Scotland backs AZ’s Lynparza for first-line ovarian cancer maintenance

The Scottish Medicines Consortium (SMC) has backed routine funding of AstraZeneca and MSD’s Lynparza as a maintenance treatment after an initial round of chemotherapy for ovarian cancer.

The cost-effectiveness watchdog’s green light makes AZ/MSD’s PARP inhibitor the only drug in the class approved for this use in newly diagnosed BRCA-mutated, high-grade advanced ovarian, fallopian tube or primary peritoneal cancer that has responded to first-line platinum chemotherapy.

The SMC decision means Lynparza (olaparib) will now be an option for some of the approximately 600 women with newly diagnosed ovarian cancer in Scotland each year. Around 22% of ovarian cancer patients carry a BRCA mutation.

According to AZ, patients with newly diagnosed advanced ovarian cancer are the only ones in whom treatment has curative potential, but with current standard treatments more than two-thirds (70%) of cases relapse within three years.

Two thirds of ovarian cancer cases are diagnosed when the disease is more advanced, where the chances of survival are lower, and around 350 women die from the disease in Scotland each year.

Lynparza was approved by the EMA as a first-line maintenance therapy for BRCA-mutated ovarian cancer in June, on the back of the phase 3 SOLO-1 trial which showed Lynparza reduced the risk of disease progression or death by 70% versus placebo in patients who respond to chemo.

It has also been cleared for this use in the US and most recently in China, which gave the go-ahead last week.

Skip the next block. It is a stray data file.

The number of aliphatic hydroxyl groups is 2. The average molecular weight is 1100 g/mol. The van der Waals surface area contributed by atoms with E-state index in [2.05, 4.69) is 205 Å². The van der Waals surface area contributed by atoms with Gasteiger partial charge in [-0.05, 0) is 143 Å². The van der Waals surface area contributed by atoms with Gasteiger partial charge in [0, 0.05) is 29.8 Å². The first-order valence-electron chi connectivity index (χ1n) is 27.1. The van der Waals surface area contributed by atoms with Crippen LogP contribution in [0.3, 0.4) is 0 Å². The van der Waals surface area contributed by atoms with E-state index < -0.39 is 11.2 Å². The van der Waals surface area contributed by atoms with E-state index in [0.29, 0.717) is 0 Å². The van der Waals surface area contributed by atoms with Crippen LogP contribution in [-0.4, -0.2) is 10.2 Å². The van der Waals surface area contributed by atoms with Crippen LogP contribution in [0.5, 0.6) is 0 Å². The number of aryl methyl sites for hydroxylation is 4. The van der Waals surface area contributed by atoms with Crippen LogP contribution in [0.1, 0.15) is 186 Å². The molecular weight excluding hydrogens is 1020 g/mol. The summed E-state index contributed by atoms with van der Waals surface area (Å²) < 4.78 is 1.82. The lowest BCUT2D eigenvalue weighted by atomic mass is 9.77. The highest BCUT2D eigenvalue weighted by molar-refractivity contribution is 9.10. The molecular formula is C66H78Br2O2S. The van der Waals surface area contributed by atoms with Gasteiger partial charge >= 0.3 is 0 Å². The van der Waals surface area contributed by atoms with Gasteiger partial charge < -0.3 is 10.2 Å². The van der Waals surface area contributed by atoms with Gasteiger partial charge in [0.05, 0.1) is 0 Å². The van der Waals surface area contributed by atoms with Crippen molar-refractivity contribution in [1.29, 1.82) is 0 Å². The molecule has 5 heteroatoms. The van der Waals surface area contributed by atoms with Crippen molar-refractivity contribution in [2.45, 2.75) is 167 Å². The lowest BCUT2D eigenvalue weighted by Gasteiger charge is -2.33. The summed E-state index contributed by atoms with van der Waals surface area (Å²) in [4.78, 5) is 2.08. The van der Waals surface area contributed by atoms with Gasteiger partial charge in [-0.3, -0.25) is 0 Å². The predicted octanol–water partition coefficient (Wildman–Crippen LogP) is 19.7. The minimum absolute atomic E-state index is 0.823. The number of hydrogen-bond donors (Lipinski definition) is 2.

Lynparza has also been recommended by NICE for first-line maintenance use in England, but in this case the drug is being made available with reimbursement from the Cancer Drugs Fund while additional evidence for its survival benefit is gathered. It has full NHS coverage for later-line therapy.

“Although the data are immature, we are hopeful that this treatment may also increase overall survival in the future,” said Professor Charlie Gourley of Edinburgh University, who led the UK arm of SOLO-1.

“It is now imperative that all women with ovarian cancer are tested for the BRCA mutation to give them the benefit of this therapy wherever possible,” he added. That’s a critical point, as charity Ovarian Cancer Action estimates that almost a third (29%) of women are missing out on genetic testing.

Lynparza is one of the stars of AZ’s fast-growing cancer drugs portfolio, bringing in almost $850 million in sales in the first nine months of the year and forecast to be a $2.5 billion product at its peak.

It is facing new competition in the PARP inhibitor class however, including from GlaxoSmithKline’s Zejula (niraparib) and Clovis Oncology’s Rubraca (rucaparib) in ovarian cancer and Pfizer’s Talzenna (talazoparib) in BRCA-positive breast cancer.

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